By Joel Lee
The war between iOS and Android holds strong even to today. Obviously there are valid reasons to fall on either side of the fence, but that doesn’t stop people (including us) from endlessly comparing the two to see which one is better for our needs.
Comparing RAM on iPhone vs. Android
For this article, we’ll look at some of the latest top-of-the-line Android devices from multiple manufacturers and put them side-by-side against the iPhone 8, iPhone 8 Plus, and iPhone X.
These are all 2017-era Android devices that represent the best of the best currently available for smartphone consumers. As you can see, these RAM specs are hefty and will cost you a pretty penny. Expect to pay anywhere from $650 to $1,000 for these.
To give you an idea of how excessive 8GB of RAM is, keep in mind that most modern laptops don’t even come with that much. Most 2017-era Chromebooks, for example, cap out at 4GB with only a select few models even offering an 8GB build — and even those high-performance 8GB Chromebooks are still cheaper than these Android devices!
To be fair, only the OnePlus 5T comes with 8GB. But my point is this: Android devices wouldn’t come with this much RAM if they didn’t need it, right? And if the latest Android devices are coming equipped with 4-8GB of RAM, then how much RAM do iPhones have?
Wait a minute. What’s going on? Between Apple’s line of 2017-era iPhones, we only see 2GB on the “entry-level” iPhone 8, 3GB on the larger iPhone 8 Plus, and 3GB on the latest-and-greatest iPhone X. Apple’s highest model has less RAM than the weaker Android options!
None of this is new, by the way. The iPhone 7 Plus introduced 3GB of RAM to the iPhone line back in 2016. The iPhone 7, iPhone 6s Plus, and iPhone 6s all operate on 2GB without issue. And the iPhone 6, which can run iOS 11 like the rest of its successors, only has 1GB.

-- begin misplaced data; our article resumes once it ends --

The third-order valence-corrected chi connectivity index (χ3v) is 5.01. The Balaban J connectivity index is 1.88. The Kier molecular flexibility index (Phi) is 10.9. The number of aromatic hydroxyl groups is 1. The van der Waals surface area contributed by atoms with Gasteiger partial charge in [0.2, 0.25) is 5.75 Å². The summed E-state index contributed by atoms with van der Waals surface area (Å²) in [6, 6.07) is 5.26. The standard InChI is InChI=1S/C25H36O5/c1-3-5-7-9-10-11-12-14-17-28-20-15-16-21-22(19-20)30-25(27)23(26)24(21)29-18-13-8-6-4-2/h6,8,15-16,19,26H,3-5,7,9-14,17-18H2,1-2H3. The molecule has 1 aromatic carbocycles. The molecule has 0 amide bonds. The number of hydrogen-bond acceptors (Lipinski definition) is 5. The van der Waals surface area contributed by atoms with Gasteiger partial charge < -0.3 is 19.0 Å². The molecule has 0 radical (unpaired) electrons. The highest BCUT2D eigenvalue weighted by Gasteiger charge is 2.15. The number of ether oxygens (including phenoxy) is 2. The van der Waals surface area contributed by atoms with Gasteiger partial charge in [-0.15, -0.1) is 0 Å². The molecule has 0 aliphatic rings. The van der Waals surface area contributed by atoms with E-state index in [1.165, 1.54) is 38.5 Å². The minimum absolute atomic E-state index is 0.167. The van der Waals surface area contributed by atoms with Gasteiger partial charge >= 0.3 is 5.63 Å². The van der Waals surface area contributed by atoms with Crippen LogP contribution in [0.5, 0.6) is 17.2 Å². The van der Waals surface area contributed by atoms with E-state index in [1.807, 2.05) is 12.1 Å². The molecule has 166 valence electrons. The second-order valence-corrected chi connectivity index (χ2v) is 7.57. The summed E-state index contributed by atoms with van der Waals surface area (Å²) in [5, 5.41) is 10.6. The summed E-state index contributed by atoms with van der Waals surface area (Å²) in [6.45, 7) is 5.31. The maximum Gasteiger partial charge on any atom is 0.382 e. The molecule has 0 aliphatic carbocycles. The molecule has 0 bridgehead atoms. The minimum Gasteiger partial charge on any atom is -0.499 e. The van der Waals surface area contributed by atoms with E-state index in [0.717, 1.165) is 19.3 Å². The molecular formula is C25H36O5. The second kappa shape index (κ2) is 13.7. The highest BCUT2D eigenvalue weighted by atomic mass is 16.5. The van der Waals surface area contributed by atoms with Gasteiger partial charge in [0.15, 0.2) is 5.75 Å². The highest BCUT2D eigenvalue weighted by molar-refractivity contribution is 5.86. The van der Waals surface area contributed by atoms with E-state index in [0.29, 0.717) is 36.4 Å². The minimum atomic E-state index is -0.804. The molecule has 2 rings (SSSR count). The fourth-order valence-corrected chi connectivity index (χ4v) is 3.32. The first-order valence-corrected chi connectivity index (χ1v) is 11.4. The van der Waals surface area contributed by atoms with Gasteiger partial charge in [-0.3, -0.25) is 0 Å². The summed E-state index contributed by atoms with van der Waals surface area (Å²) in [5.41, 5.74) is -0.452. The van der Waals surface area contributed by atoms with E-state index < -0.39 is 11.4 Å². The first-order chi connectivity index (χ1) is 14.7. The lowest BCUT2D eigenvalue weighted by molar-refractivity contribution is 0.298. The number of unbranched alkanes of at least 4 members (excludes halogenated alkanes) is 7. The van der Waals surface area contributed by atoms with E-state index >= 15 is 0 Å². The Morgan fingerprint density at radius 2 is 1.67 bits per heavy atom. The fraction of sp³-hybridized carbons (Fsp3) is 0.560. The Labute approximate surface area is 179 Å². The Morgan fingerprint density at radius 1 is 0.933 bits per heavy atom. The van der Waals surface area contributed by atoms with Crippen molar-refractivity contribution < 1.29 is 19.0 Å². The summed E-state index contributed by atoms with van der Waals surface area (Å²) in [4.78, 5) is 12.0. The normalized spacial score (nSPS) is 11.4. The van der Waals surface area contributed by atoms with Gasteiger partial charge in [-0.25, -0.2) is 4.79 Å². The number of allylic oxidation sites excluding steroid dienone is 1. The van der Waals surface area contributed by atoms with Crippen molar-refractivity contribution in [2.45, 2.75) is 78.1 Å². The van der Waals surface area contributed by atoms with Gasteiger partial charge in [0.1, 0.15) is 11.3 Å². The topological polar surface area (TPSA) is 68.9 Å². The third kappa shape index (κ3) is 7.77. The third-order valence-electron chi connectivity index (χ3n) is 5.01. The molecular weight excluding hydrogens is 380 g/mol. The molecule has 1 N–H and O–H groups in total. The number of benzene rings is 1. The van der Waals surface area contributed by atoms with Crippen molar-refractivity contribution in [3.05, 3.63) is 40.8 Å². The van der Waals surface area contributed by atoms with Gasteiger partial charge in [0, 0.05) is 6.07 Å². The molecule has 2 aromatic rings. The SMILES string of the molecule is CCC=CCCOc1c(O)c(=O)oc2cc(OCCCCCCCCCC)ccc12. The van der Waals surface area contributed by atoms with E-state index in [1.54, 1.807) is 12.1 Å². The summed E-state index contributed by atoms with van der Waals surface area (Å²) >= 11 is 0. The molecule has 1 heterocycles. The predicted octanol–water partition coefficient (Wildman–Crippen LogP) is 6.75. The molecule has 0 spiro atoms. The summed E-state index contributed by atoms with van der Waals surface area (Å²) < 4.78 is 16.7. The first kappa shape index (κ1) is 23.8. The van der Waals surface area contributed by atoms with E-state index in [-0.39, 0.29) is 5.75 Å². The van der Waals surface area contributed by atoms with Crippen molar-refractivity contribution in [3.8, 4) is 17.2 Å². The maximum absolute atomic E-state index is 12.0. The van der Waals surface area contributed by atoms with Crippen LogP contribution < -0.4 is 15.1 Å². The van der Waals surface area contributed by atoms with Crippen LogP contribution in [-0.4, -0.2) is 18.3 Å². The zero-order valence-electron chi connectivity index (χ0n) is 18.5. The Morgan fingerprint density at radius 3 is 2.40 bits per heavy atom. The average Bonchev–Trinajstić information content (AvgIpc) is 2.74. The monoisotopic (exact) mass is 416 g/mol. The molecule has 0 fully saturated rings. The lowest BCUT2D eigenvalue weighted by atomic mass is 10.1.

Seriously, what’s going on? How can a 2014-era iPhone 6 passably run the latest version of iOS with only 1GB of RAM whereas Androids need up to 8x that amount?
Why Android Devices Need So Much RAM
From the very beginning, Android was designed to support many different processor types, many different manufacturers, and many different hardware configurations. Normally, software written for one kind of system can’t just run on another; it has to be “ported” over, which often involves rewriting the incompatible bits.
But this comes with a cost.
The Java virtual machine is complex and requires a lot of RAM, not just to manage the actual processes of the virtual machine itself, but also to hold the original Java code for whatever app is being executed plus the translated code that actually gets executed by the system.
Lastly, the Android operating system is built around a method called “garbage collection.” Apps are actually encouraged to use as much RAM as they need. Then, every once in a while, Android cleans up the data in RAM that’s no longer being used (“garbage”) and frees it, allowing other apps to use it. This method, while effective, is most optimal when there’s a lot of RAM to play with, otherwise the system spends too much time always collecting garbage.
Why iOS Doesn’t Use as Much RAM as Android
Apple exerts a lot more control over the entire iOS ecosystem. If you want to use iOS, then you only have one option for a phone: the iPhone. If you want to create iOS apps, then you have to use Apple’s tools and do it Apple’s way. Apple rules with a tight fist.
There are many benefits to this, though.
As such, iOS doesn’t need a virtual machine with on-the-fly translation like Android does. All apps are compiled to native code, and that code is executed directly on the hardware. No need for a virtual machine means significantly less RAM used overall.
Furthermore, iOS has a different approach to memory management. Whereas Android memory is handled by the operating system, iOS memory is handled by the apps themselves. Instead of allowing apps to take up as much RAM as they want and freeing it when no longer in use, iOS apps automatically allocate and deallocate memory as needed.
In short, just because iPhones have less RAM doesn’t mean they have worse performance. iOS has a different approach to memory management because it doesn’t rely on a virtual machine like Android does.